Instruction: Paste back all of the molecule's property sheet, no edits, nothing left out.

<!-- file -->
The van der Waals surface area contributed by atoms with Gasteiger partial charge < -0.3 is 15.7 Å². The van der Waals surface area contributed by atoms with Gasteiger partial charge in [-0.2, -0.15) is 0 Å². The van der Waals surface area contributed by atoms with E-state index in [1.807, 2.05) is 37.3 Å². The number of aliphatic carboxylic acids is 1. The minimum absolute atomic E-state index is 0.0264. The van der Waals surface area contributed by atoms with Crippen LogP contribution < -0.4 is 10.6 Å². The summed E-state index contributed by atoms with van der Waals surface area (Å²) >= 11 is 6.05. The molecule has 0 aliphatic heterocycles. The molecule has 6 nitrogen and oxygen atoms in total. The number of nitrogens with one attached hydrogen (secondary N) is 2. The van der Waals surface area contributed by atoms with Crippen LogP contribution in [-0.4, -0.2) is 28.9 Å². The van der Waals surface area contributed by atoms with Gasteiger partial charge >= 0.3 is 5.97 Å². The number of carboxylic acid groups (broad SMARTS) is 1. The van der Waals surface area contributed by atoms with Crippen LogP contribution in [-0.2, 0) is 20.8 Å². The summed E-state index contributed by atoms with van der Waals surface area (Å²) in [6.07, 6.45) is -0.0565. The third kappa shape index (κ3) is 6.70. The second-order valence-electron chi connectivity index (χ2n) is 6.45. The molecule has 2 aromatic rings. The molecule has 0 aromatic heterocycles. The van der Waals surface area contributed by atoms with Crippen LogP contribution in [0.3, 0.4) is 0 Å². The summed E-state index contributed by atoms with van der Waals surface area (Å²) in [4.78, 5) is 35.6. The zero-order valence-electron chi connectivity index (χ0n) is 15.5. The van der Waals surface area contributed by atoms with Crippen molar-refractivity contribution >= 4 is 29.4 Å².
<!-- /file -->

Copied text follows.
The van der Waals surface area contributed by atoms with Gasteiger partial charge < -0.3 is 15.7 Å². The van der Waals surface area contributed by atoms with Gasteiger partial charge in [-0.2, -0.15) is 0 Å². The van der Waals surface area contributed by atoms with E-state index in [1.807, 2.05) is 37.3 Å². The number of aliphatic carboxylic acids is 1. The minimum absolute atomic E-state index is 0.0264. The van der Waals surface area contributed by atoms with Crippen LogP contribution < -0.4 is 10.6 Å². The summed E-state index contributed by atoms with van der Waals surface area (Å²) >= 11 is 6.05. The molecule has 0 aliphatic heterocycles. The molecule has 6 nitrogen and oxygen atoms in total. The number of nitrogens with one attached hydrogen (secondary N) is 2. The van der Waals surface area contributed by atoms with Crippen LogP contribution in [-0.4, -0.2) is 28.9 Å². The van der Waals surface area contributed by atoms with Gasteiger partial charge >= 0.3 is 5.97 Å². The number of carboxylic acid groups (broad SMARTS) is 1. The van der Waals surface area contributed by atoms with Crippen LogP contribution in [-0.2, 0) is 20.8 Å². The summed E-state index contributed by atoms with van der Waals surface area (Å²) in [6.07, 6.45) is -0.0565. The third kappa shape index (κ3) is 6.70. The second-order valence-electron chi connectivity index (χ2n) is 6.45. The molecule has 2 aromatic rings. The molecule has 0 aromatic heterocycles. The van der Waals surface area contributed by atoms with Crippen LogP contribution in [0.3, 0.4) is 0 Å². The summed E-state index contributed by atoms with van der Waals surface area (Å²) in [4.78, 5) is 35.6. The zero-order valence-electron chi connectivity index (χ0n) is 15.5. The van der Waals surface area contributed by atoms with Crippen molar-refractivity contribution >= 4 is 29.4 Å².